Now 55, Hong Kong’s Liu Dehua 刘德华 [Andy Lau] recycles his likeable, super-criminal persona honed over several decades and is still convincing in the action bits; as always, Taiwan’s Shu Qi 舒淇, 41, aka Mrs. Feng, looks fabulous, as if she’s just wandered on set and is winging it; her wooden younger compatriot Yang Youning 杨祐宁, 34, shows occasional hints of personality as a virginal super-hacker; Hong Kong veteran Zeng Zhiwei 曾志伟 [Eric Tsang] phones in a giggling super-criminal; Mainland actress Zhang Jingchu 张静初, 37, mostly looks confused by her role of a loyal/disloyal fiancee, and doesn’t get to do any action stuff or have much fun; while fellow Mainlander Sha Yi 沙溢, 39, as a suave businessman, has much more fun flirting with Shu’s pretend journalist. As the cop on Zhang Dan’s tail, veteran French actor Jean Reno, 69, tends to stands there while the thieves are running rings round him or occasionally screams “You’re being robbed!” at various victims. Though the film was shot in Mandarin (with Liu and Zeng voicing themselves), a big chunk of the dialogue is in laughable English constructed from crime-movie cliches; only Zhang gives a good account of her English lines.
If it all sounds terribly familiar, that’s because it is. The Adventurers is painless on a throwaway level but with a cast and locations like these it could have been so much better (and classier). The depressing thing is that no one seems to have cared, probably because they’re mostly from a generation that grew up with or invented such films: Hong Kong film-makers have been getting away with the formula for over a quarter of a century, so why change? Even the camera angles in the action sequences are the same.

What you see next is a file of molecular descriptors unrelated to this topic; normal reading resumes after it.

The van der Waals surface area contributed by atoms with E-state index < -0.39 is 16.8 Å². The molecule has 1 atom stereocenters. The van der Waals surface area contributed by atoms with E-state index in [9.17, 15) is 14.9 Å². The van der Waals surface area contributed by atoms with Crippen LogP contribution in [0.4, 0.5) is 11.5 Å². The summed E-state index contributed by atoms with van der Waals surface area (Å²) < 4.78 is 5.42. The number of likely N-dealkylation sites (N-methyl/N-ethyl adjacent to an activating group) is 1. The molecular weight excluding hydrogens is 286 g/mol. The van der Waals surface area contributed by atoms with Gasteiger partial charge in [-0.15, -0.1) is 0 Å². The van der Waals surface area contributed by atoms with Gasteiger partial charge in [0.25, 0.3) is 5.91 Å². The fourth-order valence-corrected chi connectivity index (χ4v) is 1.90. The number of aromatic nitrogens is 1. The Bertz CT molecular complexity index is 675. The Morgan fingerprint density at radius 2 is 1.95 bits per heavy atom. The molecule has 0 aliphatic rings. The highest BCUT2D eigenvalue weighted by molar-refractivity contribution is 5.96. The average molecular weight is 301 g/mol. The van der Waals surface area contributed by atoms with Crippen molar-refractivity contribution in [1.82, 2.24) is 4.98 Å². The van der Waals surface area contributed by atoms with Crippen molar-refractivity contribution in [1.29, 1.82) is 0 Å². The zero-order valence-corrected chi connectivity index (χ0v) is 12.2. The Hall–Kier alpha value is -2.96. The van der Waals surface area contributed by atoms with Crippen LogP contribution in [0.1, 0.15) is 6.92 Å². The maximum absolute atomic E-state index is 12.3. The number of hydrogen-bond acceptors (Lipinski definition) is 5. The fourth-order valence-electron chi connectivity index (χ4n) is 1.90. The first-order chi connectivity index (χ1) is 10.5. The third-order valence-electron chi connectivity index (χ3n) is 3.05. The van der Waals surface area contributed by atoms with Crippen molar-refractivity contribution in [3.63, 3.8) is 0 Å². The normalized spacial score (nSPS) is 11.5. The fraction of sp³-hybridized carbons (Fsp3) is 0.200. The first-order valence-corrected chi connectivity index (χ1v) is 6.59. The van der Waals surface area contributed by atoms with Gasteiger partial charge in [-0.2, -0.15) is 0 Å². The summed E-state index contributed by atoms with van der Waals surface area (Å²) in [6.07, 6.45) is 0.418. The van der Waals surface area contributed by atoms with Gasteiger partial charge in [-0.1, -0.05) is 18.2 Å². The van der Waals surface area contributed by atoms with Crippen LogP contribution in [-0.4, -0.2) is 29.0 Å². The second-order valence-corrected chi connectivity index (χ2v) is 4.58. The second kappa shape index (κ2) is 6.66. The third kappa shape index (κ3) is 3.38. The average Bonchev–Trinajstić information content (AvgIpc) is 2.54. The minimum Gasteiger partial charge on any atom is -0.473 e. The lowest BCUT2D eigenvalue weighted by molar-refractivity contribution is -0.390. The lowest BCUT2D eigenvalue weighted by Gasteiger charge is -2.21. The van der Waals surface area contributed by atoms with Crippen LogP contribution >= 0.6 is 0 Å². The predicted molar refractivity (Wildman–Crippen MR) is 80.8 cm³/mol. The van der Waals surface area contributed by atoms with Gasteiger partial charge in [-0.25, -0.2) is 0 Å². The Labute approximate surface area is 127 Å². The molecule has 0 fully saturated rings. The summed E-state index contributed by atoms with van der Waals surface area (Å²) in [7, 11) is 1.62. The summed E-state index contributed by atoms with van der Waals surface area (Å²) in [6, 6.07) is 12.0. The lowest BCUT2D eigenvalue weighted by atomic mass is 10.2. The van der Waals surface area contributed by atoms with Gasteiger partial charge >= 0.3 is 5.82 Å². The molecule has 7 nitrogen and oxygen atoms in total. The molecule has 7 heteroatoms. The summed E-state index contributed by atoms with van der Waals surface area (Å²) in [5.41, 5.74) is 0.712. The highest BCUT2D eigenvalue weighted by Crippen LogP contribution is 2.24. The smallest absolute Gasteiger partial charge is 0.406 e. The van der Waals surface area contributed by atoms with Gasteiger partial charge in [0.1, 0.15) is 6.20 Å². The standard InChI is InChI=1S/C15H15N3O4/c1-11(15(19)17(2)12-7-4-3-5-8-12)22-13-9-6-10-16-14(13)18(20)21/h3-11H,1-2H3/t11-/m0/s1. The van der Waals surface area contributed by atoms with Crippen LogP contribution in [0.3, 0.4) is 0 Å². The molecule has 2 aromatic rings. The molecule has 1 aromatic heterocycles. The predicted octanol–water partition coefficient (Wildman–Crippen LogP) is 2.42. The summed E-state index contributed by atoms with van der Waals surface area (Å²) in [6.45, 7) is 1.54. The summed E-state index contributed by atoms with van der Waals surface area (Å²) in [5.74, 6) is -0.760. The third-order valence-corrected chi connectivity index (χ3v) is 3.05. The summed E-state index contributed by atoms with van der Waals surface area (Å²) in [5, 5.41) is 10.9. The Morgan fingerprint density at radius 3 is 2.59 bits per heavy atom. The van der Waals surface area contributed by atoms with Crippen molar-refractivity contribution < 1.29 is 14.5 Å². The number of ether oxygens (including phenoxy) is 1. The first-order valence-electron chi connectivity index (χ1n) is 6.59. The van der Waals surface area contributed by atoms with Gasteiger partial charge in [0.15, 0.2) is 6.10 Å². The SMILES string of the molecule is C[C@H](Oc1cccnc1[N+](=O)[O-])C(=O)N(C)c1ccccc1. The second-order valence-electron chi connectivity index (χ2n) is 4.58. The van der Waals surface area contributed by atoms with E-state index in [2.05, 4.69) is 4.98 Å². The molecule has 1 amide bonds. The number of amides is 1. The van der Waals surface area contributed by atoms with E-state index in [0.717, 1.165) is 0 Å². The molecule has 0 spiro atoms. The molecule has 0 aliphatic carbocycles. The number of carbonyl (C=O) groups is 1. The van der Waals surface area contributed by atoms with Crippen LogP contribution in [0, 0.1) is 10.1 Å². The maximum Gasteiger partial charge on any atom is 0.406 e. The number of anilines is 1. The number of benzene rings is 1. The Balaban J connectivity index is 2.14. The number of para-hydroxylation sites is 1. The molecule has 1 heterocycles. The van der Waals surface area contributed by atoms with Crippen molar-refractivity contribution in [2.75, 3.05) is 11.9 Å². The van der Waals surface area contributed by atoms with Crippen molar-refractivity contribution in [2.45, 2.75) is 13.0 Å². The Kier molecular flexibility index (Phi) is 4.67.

On a technical level, the film is consistently slick and good-looking, with resonant, varied photography by US d.p. Shane Hurlbut, who shot the first series of US TV drama Into the Badlands (2015- ) on which Feng is a producer and action director. Music by Finland’s Tuomas Kantelinen is standard genre fare, with whooping horns and Bond-like sonorities, while editing by Hong Kong veteran Lin An’er 林安儿 [Angie Lam] keeps things moving. Location connoisseurs will be amused to see Karlovy Vary’s famed Grandhotel Pupp – last seen as the “Hotel Splendide” in “Montenegro” in Casino Royale (2006) – now posing as the “Grand Hotel Cannes”.
Presented by Gravity Pictures Film Production (CN), Flagship Entertainment Group Hong Kong (HK), China Film (CN), Infinitus Entertainment (HK), Shanghai Alibaba Pictures (CN), Media Asia Distribution (Beijing) (CN). Produced by Mannix Pictures (HK), Infinitus Entertainment (HK), Gravity Pictures Film Production (CN).
Script: Feng Delun [Stephen Fung], Luo Yaohui, Zhang Zhiguang, Ha Zhichao, Huang Xiaozhuang. Photography: Shane Hurlbut. Editing: Lin An’er [Angie Lam], Joel Cox. Music: Tuomas Kantelinen. Art direction: Guillaume Amosse. Costume design: Zhang Shihong [Silver Cheung], Luo Peisha. Sound: Tomáš Bělohradský, Dhanarat Dhitirojana, Sarunyu Nurnsai, Kaikangwol Rungsintorn. Visual effects: He Wenzhi.
Cast: Liu Dehua [Andy Lau] (Zhang Dan), Shu Qi (Ye Hong/Red), Zhang Jingchu (Amber), Yang Youning (Chen Xiaobao), Jean Reno (Pierre), Eric Tsang (Jin Gang/Kong), Sha Yi (Luo Chali/Charlie), You Tianyi (Tingting), Zhang Yiqun (Demon), Karel Dobrý (Yelyuk).
Release: Hong Kong, 24 Aug 2017; China, 11 Aug 2017.